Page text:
Behind the scenes at the museum . . . there’s a young man at work. Oh! It’s Erdem Moralioglu. Strangely at home in the hushed corridors of the high-security store where the Victoria and Albert Museum keeps its treasures, here’s London’s new red carpet designer of the year, shooting his pre-fall lookbook. Specimen A is a long sleeveless dress with a full skirt in a jacquard of pink roses vibrating slightly oddly against a deep burgundy background, and a very good illustration of why its designer walked off with that title at the British Fashion Awards last week.
It’s Moralioglu’s eye for the decorative yet somehow uncomplicated party dress that wins him the love, as well as what he does with flowers and occasionally off-the-wall color combinations. This season, you’ll see these things in the hint of something veering toward the mid-to-late-sixties formalwear going on a certain whiff of that moment of debutantes and dinner dances, Empire-line dresses, jewelry, and evening gloves. “Actually, I researched fabrics and colors right here in the V&A archives,” he said, smiling. “So I thought it’d be lovely to shoot the clothes in here, and luckily, the museum kindly agreed.”
The difference between the museum’s period pieces and Erdem’s fil coupe florals and metallic jacquards is in the weight. Whereas the originals look incredible, but are often stiff, heavy, and scratchy to the touch, modern weaving techniques have lightened everything up to a wearable degree of waftiness. The original spirit of that bygone party era is captured in details like the flat velvet bows implanted at the point where two shoulder straps converge in the back of a dress, and the fine edging of re-embroidered guipure lace that finishes a neckline. Still, there’s nothing laboredly “vintage” about the result. Anyone can copy an old dress, but an Erdem is an Erdem that’s the trick.
It’s a point of view he’s developing into separates, too jeweled shirts, matching tops and skirts, lace-fronted sweatshirts, even a pair of copper micro-sequin trousers: casual-dressy, you could call it. “I want to think about what a woman would wear when she gets up, when she goes to lunch, dinner, and for evening,” he said. That’s not the kind of social research you can do in a museum, mind you. Not a worry, Erdem-wise: Moralioglu’s the most affably witty, down-to-earth company at any party (and at many a trunk show) from London to L.A. Plus, like his good friend Christopher Kane, he has the secret weapon of a sister his twin, Sara always on hand as his girl reality-checker.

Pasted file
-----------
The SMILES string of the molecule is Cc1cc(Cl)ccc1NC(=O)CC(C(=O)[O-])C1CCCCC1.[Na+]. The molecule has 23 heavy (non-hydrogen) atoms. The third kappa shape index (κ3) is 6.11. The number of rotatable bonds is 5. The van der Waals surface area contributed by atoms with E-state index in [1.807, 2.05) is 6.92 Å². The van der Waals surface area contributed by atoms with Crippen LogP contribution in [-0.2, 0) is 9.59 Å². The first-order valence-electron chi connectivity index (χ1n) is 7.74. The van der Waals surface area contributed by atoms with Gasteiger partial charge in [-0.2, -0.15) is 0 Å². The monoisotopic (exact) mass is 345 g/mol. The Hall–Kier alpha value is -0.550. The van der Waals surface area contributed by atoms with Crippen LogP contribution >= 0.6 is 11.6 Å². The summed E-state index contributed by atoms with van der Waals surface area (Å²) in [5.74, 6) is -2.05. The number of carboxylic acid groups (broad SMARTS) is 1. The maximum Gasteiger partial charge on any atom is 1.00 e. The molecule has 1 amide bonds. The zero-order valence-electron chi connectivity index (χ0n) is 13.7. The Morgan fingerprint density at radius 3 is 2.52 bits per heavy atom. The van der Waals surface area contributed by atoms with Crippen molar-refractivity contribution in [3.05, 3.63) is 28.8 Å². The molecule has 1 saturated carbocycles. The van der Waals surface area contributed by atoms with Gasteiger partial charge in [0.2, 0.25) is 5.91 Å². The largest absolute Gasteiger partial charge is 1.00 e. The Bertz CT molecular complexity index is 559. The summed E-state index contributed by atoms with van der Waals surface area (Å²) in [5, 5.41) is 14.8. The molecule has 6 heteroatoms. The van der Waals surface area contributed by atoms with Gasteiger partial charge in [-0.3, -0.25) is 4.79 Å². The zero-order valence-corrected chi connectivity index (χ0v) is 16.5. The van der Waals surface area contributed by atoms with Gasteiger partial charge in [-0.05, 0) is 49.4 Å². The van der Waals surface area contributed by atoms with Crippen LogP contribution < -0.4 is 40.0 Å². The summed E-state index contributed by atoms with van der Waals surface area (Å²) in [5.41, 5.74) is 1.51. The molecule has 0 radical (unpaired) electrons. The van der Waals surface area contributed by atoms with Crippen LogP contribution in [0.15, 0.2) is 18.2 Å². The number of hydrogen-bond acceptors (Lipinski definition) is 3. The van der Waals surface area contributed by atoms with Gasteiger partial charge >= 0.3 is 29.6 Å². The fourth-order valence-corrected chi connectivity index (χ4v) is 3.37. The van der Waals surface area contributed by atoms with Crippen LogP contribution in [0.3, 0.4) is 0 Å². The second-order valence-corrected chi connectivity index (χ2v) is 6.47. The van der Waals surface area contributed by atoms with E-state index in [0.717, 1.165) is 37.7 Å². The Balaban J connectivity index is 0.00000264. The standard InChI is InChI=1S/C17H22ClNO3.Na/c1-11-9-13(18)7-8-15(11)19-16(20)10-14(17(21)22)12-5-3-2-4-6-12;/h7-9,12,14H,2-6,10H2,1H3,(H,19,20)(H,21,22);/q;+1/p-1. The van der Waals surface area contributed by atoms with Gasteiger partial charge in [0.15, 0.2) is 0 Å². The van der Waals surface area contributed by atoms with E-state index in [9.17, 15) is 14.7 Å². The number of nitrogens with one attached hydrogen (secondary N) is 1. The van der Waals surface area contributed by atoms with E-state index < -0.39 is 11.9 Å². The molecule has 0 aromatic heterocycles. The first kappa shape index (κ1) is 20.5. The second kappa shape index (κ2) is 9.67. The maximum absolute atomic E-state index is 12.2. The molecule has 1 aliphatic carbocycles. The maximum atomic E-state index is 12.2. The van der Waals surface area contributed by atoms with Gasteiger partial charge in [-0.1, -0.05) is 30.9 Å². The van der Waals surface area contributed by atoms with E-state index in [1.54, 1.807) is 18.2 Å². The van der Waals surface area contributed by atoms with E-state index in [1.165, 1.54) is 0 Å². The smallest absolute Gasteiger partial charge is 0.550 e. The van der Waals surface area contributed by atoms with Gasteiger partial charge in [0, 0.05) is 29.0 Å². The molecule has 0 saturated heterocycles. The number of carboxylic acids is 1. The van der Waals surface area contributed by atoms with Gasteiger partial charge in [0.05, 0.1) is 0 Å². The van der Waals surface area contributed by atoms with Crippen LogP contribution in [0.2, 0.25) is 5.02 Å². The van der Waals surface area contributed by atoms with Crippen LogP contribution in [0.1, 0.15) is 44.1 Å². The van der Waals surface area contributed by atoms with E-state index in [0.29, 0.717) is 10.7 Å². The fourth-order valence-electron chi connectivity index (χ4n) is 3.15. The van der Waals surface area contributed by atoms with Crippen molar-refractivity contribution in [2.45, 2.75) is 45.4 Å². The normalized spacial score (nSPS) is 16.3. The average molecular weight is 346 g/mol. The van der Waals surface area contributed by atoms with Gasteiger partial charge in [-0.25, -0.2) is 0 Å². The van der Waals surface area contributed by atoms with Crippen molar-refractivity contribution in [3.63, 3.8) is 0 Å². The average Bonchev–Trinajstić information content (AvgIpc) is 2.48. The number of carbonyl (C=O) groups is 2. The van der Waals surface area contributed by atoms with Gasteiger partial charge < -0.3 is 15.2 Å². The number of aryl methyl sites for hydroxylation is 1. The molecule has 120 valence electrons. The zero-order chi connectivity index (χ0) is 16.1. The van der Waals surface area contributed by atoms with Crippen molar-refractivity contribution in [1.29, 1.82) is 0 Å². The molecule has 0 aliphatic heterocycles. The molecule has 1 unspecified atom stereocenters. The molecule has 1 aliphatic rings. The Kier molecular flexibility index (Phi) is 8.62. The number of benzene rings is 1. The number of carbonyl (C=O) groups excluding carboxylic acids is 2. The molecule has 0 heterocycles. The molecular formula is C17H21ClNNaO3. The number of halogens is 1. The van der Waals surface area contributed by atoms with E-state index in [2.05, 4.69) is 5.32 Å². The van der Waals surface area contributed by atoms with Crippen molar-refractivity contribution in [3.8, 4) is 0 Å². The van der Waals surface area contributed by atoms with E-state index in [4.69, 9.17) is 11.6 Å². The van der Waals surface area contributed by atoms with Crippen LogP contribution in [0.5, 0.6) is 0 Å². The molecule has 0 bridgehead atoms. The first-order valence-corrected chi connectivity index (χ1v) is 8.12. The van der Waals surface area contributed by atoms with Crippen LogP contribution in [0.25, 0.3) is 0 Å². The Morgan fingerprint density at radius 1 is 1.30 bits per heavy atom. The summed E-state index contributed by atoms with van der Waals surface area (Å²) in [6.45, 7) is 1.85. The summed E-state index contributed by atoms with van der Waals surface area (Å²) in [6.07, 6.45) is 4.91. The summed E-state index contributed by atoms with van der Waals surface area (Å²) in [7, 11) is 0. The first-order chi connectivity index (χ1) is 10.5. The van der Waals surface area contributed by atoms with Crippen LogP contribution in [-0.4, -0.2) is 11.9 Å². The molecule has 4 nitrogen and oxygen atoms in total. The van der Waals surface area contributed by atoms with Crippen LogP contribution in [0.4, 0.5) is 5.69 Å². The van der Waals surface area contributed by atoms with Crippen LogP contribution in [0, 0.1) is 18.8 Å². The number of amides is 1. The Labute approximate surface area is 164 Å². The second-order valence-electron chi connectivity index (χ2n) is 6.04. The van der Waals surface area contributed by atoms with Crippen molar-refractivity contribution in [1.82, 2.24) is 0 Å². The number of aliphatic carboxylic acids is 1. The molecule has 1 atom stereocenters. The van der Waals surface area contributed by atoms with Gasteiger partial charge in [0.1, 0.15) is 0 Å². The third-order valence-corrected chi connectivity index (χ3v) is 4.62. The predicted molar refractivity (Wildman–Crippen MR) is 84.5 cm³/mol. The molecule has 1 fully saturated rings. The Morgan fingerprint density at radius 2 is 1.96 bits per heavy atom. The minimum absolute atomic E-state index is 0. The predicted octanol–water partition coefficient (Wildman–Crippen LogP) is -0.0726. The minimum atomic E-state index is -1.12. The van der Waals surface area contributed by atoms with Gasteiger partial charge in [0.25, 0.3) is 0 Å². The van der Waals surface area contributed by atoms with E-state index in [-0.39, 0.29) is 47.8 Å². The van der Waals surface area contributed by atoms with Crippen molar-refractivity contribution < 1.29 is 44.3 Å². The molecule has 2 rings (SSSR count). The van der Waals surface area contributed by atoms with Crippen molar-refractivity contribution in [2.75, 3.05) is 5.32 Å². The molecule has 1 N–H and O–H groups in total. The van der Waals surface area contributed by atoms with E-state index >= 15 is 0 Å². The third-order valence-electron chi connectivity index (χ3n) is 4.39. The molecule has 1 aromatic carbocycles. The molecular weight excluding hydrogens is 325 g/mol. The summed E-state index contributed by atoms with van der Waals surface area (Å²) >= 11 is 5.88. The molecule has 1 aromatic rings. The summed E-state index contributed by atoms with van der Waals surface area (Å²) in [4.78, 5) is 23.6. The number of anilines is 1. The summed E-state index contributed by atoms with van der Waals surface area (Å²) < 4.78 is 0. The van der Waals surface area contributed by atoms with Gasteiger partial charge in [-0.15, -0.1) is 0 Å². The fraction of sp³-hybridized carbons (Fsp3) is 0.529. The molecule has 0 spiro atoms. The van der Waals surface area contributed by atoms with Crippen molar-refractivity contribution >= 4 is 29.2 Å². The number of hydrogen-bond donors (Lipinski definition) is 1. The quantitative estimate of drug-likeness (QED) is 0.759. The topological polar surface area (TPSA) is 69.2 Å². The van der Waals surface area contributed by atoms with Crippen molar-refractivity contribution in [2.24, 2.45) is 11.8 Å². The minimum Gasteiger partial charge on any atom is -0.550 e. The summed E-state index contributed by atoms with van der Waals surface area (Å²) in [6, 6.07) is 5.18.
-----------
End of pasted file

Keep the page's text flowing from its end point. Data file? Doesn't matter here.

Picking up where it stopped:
The upshot? Well, young girls look their age in Erdem, and older women don’t look overly done up in it. It’s a particularly happy cross-generational convergence no one else in London quite achieves. Basically, he’s London’s answer to New York’s Oscar de la Renta or Rome’s VALENTINO but independent, a fraction of the age, and already addressing the world.
Selections by ANDREA JANKE Finest Accessories
Photos: Courtesy of ERDEM
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'Erdem Moralioglu mixed textures, and matte and shine, with assurance and imagination, showcasing the elaborate craft for which he is famed. The show opened with charcoal tweeds woven with fronds of ostrich and strips of patent, and formal dresses and coats densely embroidered with different scale sequins to create their own shadow effects, as well as pieces in the densely layered, cutwork velvet foliate lace that Cristóbal Balenciaga loved to use in the sixties.'